The Religious Freedom Institute gathered Latter-day Saints (LDS) and Muslim youth to work on a project for the common good in their community. This event was the third of a four-part initiative made possible by Islamic Relief USA that seeks to bring together representatives of different faith groups in conversation and common projects. During the event, a leading member from each community collaborated to bring this project to fruition. This article accompanies a previous post that featured reflections on the project from two participants, one from each faith tradition.
Salt Lake City is known for its LDS heritage. What is lesser known is the community of Bosnian Muslims who also call the Beehive State their home. Many in this community, named the Islamic Society of Bosniaks in Utah, which includes the Maryam Mosque, fled their homeland, some as children, due to the genocide in the former Yugoslavia in the mid-1990s. Recognizing each faith community’s historical experience of persecution and search for refuge, RFI and IRUSA partnered with the Islamic Society of Bosniaks in Utah and the LDS Church’s Bishop’s Storehouse in Salt Lake City to create an opportunity for young people of both faiths to come together to serve the common good.
This project became an opportunity for both communities to host one another and contribute to the joint effort. Working with Sheldon Mortensen of the Bishop’s Storehouse, the group of Muslim and Mormon teenagers created disaster kits. Consisting of buckets full of bleach, sponges, dish-soap, and other necessary cleaning supplies, these kits are sent to disaster areas in the United States. They provide critical aid for families trying to rebuild after the devastation of a fire, hurricane, or other natural disaster.
On the day of the project, the teens excitedly got to work, filling the buckets, passing them down the assembly line, and in the midst of that, sparking conversations with one another about faith and daily life. Topics ranged from favorite sports teams to common difficulties in high school. As they passed buckets along, a unique interfaith fellowship opportunity emerged, with the teens discussing common difficulties of living their faith publicly, responding graciously and courageously to opposition, finding a career path that aligns with their calling, and many other topics.
After the service project, the group reconvened at the Maryam Mosque for a dinner coordinated by Jasna Zahirovic, Imam Amir Salihovic, and President Alen Ramovic. Jasna, Imam Amir, and Alen gave a tour and history of this community. The Maryam Mosque is adorned with beautiful and intricate wood-carvings, a testament to the way this community has invested their time and talent into making a home in Salt Lake City. None of the LDS teenagers had been to a mosque before, so this gathering ended up being an opportunity to learn about a different faith and experience gracious hospitality in the process.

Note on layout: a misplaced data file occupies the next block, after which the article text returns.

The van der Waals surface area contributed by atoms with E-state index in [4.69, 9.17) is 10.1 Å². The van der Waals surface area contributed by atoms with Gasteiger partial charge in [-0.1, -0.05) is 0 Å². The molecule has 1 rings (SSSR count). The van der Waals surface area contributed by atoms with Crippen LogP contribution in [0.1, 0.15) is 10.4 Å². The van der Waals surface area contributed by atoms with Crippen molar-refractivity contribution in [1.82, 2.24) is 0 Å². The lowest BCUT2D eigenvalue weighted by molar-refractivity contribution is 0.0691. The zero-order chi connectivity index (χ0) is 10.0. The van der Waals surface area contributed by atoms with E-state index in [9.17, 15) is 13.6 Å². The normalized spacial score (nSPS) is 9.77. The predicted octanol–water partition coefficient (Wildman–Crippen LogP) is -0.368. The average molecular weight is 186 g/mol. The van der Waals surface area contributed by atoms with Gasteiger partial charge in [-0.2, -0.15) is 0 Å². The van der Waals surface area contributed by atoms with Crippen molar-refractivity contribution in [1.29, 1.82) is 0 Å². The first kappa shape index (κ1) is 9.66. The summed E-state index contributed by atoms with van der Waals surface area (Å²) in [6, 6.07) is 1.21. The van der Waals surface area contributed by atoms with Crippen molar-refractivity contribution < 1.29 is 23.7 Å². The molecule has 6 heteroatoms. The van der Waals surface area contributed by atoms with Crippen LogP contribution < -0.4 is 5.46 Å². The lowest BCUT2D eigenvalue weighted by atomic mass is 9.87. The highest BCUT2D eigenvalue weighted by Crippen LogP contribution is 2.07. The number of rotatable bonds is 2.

At dinner, the conversation turned from the LDS Mission Year Experience to the Bosnian Muslim Community resettlement in Salt Lake City. Members of both communities raised questions and were very open about their personal experiences over a delicious meal. These youth found common ground through their dedication to service, their community, and their faith, in the midst of their deep religious differences.
Both groups expressed a desire to come together again and to get to know one another better. RFI’s partners, Jasna and Sheldon (read their commentary here), discussed the importance of bringing these groups together to engage with young people struggling to live their faith in a world in which people are too often prone to prejudices toward those who are different or not well understood.
This event was successful not only because of the common ground our partners found in expressing their faith in common service, but also because of a common commitment to the place they call home, Salt Lake City. Our hope is that this service project imparts to the young participants a sense that they can make positive, important, and distinctive contributions in society because of their religious faith, not in spite of it. Their places of worship and religious charities provide opportunities to engage thoughtfully and compassionately with their local communities, for the good of those communities. Such religious institutions are needed in our country today more than ever.